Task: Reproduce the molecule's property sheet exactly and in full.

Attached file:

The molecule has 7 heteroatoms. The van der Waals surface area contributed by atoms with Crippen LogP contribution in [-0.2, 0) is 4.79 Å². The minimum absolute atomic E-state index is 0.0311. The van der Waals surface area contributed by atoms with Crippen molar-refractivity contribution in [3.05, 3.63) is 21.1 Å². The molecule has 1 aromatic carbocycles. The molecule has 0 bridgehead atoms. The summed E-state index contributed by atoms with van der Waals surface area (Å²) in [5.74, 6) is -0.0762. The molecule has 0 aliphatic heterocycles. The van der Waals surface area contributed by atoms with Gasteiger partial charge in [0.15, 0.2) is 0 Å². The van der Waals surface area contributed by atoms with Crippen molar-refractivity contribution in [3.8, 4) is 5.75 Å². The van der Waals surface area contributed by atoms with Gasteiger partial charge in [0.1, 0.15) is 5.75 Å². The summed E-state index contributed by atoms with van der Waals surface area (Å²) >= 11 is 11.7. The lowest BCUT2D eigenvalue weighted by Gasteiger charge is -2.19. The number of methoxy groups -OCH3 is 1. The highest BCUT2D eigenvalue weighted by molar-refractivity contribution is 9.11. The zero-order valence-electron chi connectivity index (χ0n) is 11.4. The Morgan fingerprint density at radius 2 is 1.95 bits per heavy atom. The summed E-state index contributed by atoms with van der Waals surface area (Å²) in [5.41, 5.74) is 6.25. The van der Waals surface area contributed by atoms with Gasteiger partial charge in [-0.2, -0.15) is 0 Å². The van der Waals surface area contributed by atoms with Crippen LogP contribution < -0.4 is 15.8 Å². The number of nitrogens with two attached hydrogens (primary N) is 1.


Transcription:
The molecule has 7 heteroatoms. The van der Waals surface area contributed by atoms with Crippen LogP contribution in [-0.2, 0) is 4.79 Å². The minimum absolute atomic E-state index is 0.0311. The van der Waals surface area contributed by atoms with Crippen molar-refractivity contribution in [3.05, 3.63) is 21.1 Å². The molecule has 1 aromatic carbocycles. The molecule has 0 bridgehead atoms. The summed E-state index contributed by atoms with van der Waals surface area (Å²) in [5.74, 6) is -0.0762. The molecule has 0 aliphatic heterocycles. The van der Waals surface area contributed by atoms with Gasteiger partial charge in [0.15, 0.2) is 0 Å². The van der Waals surface area contributed by atoms with Crippen molar-refractivity contribution in [3.8, 4) is 5.75 Å². The van der Waals surface area contributed by atoms with Gasteiger partial charge in [0.1, 0.15) is 5.75 Å². The summed E-state index contributed by atoms with van der Waals surface area (Å²) >= 11 is 11.7. The lowest BCUT2D eigenvalue weighted by Gasteiger charge is -2.19. The number of methoxy groups -OCH3 is 1. The highest BCUT2D eigenvalue weighted by molar-refractivity contribution is 9.11. The zero-order valence-electron chi connectivity index (χ0n) is 11.4. The Morgan fingerprint density at radius 2 is 1.95 bits per heavy atom. The summed E-state index contributed by atoms with van der Waals surface area (Å²) in [5.41, 5.74) is 6.25. The van der Waals surface area contributed by atoms with Gasteiger partial charge in [-0.2, -0.15) is 0 Å². The van der Waals surface area contributed by atoms with Crippen LogP contribution < -0.4 is 15.8 Å². The number of nitrogens with two attached hydrogens (primary N) is 1.